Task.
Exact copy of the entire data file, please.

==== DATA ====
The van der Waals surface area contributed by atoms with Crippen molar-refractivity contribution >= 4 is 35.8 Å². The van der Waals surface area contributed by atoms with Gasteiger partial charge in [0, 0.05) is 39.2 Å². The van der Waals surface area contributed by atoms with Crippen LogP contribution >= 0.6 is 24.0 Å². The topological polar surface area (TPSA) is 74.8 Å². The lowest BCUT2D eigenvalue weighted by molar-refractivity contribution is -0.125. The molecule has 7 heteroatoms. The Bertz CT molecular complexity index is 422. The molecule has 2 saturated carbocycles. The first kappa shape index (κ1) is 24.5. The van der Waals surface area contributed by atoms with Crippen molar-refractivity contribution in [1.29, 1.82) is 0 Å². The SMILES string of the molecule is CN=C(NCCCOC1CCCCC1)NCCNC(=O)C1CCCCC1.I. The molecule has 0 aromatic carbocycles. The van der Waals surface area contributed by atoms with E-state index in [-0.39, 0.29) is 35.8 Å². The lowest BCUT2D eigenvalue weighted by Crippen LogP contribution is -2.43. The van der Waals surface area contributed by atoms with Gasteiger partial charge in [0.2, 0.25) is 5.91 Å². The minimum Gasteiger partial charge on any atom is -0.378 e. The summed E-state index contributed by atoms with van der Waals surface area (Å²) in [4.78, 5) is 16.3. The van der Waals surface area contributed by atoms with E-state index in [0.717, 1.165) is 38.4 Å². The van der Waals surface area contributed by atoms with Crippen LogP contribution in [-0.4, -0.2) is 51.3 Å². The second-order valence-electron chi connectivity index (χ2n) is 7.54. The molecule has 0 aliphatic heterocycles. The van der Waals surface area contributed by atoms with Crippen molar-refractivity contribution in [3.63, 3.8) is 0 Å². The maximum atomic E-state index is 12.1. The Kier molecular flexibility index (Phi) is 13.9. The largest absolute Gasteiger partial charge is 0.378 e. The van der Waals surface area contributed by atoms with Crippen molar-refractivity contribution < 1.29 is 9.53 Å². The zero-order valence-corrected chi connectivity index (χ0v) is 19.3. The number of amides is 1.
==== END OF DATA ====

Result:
The van der Waals surface area contributed by atoms with Crippen molar-refractivity contribution >= 4 is 35.8 Å². The van der Waals surface area contributed by atoms with Gasteiger partial charge in [0, 0.05) is 39.2 Å². The van der Waals surface area contributed by atoms with Crippen LogP contribution >= 0.6 is 24.0 Å². The topological polar surface area (TPSA) is 74.8 Å². The lowest BCUT2D eigenvalue weighted by molar-refractivity contribution is -0.125. The molecule has 7 heteroatoms. The Bertz CT molecular complexity index is 422. The molecule has 2 saturated carbocycles. The first kappa shape index (κ1) is 24.5. The van der Waals surface area contributed by atoms with Crippen molar-refractivity contribution in [1.29, 1.82) is 0 Å². The SMILES string of the molecule is CN=C(NCCCOC1CCCCC1)NCCNC(=O)C1CCCCC1.I. The molecule has 0 aromatic carbocycles. The van der Waals surface area contributed by atoms with E-state index in [-0.39, 0.29) is 35.8 Å². The lowest BCUT2D eigenvalue weighted by Crippen LogP contribution is -2.43. The van der Waals surface area contributed by atoms with Gasteiger partial charge in [0.2, 0.25) is 5.91 Å². The minimum Gasteiger partial charge on any atom is -0.378 e. The summed E-state index contributed by atoms with van der Waals surface area (Å²) in [4.78, 5) is 16.3. The van der Waals surface area contributed by atoms with E-state index in [0.717, 1.165) is 38.4 Å². The van der Waals surface area contributed by atoms with Crippen LogP contribution in [-0.4, -0.2) is 51.3 Å². The second-order valence-electron chi connectivity index (χ2n) is 7.54. The molecule has 0 aliphatic heterocycles. The van der Waals surface area contributed by atoms with Crippen molar-refractivity contribution in [3.63, 3.8) is 0 Å². The maximum atomic E-state index is 12.1. The Kier molecular flexibility index (Phi) is 13.9. The largest absolute Gasteiger partial charge is 0.378 e. The van der Waals surface area contributed by atoms with Crippen molar-refractivity contribution < 1.29 is 9.53 Å². The zero-order valence-corrected chi connectivity index (χ0v) is 19.3. The number of amides is 1.